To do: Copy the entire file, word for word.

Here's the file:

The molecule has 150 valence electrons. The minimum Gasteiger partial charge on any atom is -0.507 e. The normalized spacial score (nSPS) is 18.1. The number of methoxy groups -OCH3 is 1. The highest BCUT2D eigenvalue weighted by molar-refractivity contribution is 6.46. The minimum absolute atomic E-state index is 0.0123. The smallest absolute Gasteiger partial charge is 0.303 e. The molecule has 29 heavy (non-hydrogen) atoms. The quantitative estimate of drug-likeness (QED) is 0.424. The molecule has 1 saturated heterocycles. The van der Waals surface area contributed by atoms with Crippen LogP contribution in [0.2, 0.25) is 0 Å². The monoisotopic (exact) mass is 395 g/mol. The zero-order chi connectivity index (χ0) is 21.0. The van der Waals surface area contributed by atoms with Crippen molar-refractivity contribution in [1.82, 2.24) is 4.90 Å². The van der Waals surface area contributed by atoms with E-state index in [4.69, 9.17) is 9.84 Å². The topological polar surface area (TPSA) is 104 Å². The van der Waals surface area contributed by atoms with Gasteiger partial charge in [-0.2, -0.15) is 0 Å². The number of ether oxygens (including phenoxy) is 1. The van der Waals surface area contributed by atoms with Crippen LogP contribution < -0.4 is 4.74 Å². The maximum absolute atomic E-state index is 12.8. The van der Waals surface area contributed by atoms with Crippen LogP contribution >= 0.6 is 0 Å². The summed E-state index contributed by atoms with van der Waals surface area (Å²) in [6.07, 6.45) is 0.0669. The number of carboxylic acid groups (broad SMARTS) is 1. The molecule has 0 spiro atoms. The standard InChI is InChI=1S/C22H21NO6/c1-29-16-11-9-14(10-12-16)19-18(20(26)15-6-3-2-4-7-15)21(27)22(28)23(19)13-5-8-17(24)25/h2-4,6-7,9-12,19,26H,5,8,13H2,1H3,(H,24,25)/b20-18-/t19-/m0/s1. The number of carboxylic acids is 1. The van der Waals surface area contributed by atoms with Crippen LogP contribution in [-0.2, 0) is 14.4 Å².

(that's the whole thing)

The molecule has 150 valence electrons. The minimum Gasteiger partial charge on any atom is -0.507 e. The normalized spacial score (nSPS) is 18.1. The number of methoxy groups -OCH3 is 1. The highest BCUT2D eigenvalue weighted by molar-refractivity contribution is 6.46. The minimum absolute atomic E-state index is 0.0123. The smallest absolute Gasteiger partial charge is 0.303 e. The molecule has 29 heavy (non-hydrogen) atoms. The quantitative estimate of drug-likeness (QED) is 0.424. The molecule has 1 saturated heterocycles. The van der Waals surface area contributed by atoms with Crippen LogP contribution in [0.2, 0.25) is 0 Å². The monoisotopic (exact) mass is 395 g/mol. The zero-order chi connectivity index (χ0) is 21.0. The van der Waals surface area contributed by atoms with Crippen molar-refractivity contribution in [1.82, 2.24) is 4.90 Å². The van der Waals surface area contributed by atoms with E-state index in [4.69, 9.17) is 9.84 Å². The topological polar surface area (TPSA) is 104 Å². The van der Waals surface area contributed by atoms with Gasteiger partial charge in [-0.2, -0.15) is 0 Å². The number of ether oxygens (including phenoxy) is 1. The van der Waals surface area contributed by atoms with Crippen LogP contribution < -0.4 is 4.74 Å². The maximum absolute atomic E-state index is 12.8. The van der Waals surface area contributed by atoms with Crippen LogP contribution >= 0.6 is 0 Å². The summed E-state index contributed by atoms with van der Waals surface area (Å²) in [6.07, 6.45) is 0.0669. The number of carboxylic acid groups (broad SMARTS) is 1. The molecule has 0 spiro atoms. The standard InChI is InChI=1S/C22H21NO6/c1-29-16-11-9-14(10-12-16)19-18(20(26)15-6-3-2-4-7-15)21(27)22(28)23(19)13-5-8-17(24)25/h2-4,6-7,9-12,19,26H,5,8,13H2,1H3,(H,24,25)/b20-18-/t19-/m0/s1. The number of carboxylic acids is 1. The van der Waals surface area contributed by atoms with Crippen LogP contribution in [-0.2, 0) is 14.4 Å².